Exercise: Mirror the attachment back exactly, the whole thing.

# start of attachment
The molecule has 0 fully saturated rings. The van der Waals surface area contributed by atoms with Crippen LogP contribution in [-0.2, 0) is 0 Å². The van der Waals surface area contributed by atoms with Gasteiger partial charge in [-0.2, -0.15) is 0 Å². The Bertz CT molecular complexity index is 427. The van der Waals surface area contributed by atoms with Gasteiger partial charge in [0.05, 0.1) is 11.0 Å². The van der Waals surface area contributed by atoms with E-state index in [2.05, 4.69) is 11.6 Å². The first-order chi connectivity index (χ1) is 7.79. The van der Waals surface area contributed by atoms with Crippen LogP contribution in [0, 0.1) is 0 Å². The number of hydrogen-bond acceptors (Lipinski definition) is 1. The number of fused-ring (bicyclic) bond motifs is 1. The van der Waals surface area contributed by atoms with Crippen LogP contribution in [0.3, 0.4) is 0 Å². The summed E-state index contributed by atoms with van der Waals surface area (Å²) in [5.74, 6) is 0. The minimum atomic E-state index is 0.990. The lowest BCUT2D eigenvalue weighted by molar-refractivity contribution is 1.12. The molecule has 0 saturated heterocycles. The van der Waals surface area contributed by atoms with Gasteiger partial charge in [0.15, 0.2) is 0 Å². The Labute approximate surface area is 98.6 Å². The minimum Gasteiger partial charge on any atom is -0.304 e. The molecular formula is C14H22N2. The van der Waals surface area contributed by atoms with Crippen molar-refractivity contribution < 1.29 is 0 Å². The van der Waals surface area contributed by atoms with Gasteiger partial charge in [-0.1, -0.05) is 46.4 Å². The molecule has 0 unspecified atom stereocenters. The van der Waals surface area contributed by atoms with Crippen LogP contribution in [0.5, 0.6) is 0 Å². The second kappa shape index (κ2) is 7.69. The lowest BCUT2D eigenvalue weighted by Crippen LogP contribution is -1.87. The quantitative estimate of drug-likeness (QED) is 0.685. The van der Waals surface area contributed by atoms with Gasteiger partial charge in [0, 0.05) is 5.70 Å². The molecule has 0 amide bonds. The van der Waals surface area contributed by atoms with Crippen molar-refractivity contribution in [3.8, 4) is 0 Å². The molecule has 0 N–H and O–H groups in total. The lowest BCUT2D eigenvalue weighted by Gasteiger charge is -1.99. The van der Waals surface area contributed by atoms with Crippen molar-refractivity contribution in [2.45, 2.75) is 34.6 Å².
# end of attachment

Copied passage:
The molecule has 0 fully saturated rings. The van der Waals surface area contributed by atoms with Crippen LogP contribution in [-0.2, 0) is 0 Å². The van der Waals surface area contributed by atoms with Gasteiger partial charge in [-0.2, -0.15) is 0 Å². The Bertz CT molecular complexity index is 427. The van der Waals surface area contributed by atoms with Gasteiger partial charge in [0.05, 0.1) is 11.0 Å². The van der Waals surface area contributed by atoms with E-state index in [2.05, 4.69) is 11.6 Å². The first-order chi connectivity index (χ1) is 7.79. The van der Waals surface area contributed by atoms with Crippen LogP contribution in [0, 0.1) is 0 Å². The number of hydrogen-bond acceptors (Lipinski definition) is 1. The number of fused-ring (bicyclic) bond motifs is 1. The van der Waals surface area contributed by atoms with Crippen LogP contribution in [0.3, 0.4) is 0 Å². The summed E-state index contributed by atoms with van der Waals surface area (Å²) in [5.74, 6) is 0. The minimum atomic E-state index is 0.990. The lowest BCUT2D eigenvalue weighted by molar-refractivity contribution is 1.12. The molecule has 0 saturated heterocycles. The van der Waals surface area contributed by atoms with Gasteiger partial charge in [0.15, 0.2) is 0 Å². The Labute approximate surface area is 98.6 Å². The minimum Gasteiger partial charge on any atom is -0.304 e. The molecular formula is C14H22N2. The van der Waals surface area contributed by atoms with Crippen molar-refractivity contribution < 1.29 is 0 Å². The van der Waals surface area contributed by atoms with Gasteiger partial charge in [-0.1, -0.05) is 46.4 Å². The molecule has 0 unspecified atom stereocenters. The van der Waals surface area contributed by atoms with Crippen LogP contribution in [0.5, 0.6) is 0 Å². The second kappa shape index (κ2) is 7.69. The lowest BCUT2D eigenvalue weighted by Crippen LogP contribution is -1.87. The quantitative estimate of drug-likeness (QED) is 0.685. The van der Waals surface area contributed by atoms with Gasteiger partial charge in [0, 0.05) is 5.70 Å². The molecule has 0 amide bonds. The van der Waals surface area contributed by atoms with Crippen molar-refractivity contribution in [3.8, 4) is 0 Å². The molecule has 0 N–H and O–H groups in total. The lowest BCUT2D eigenvalue weighted by Gasteiger charge is -1.99. The van der Waals surface area contributed by atoms with Crippen molar-refractivity contribution in [2.45, 2.75) is 34.6 Å².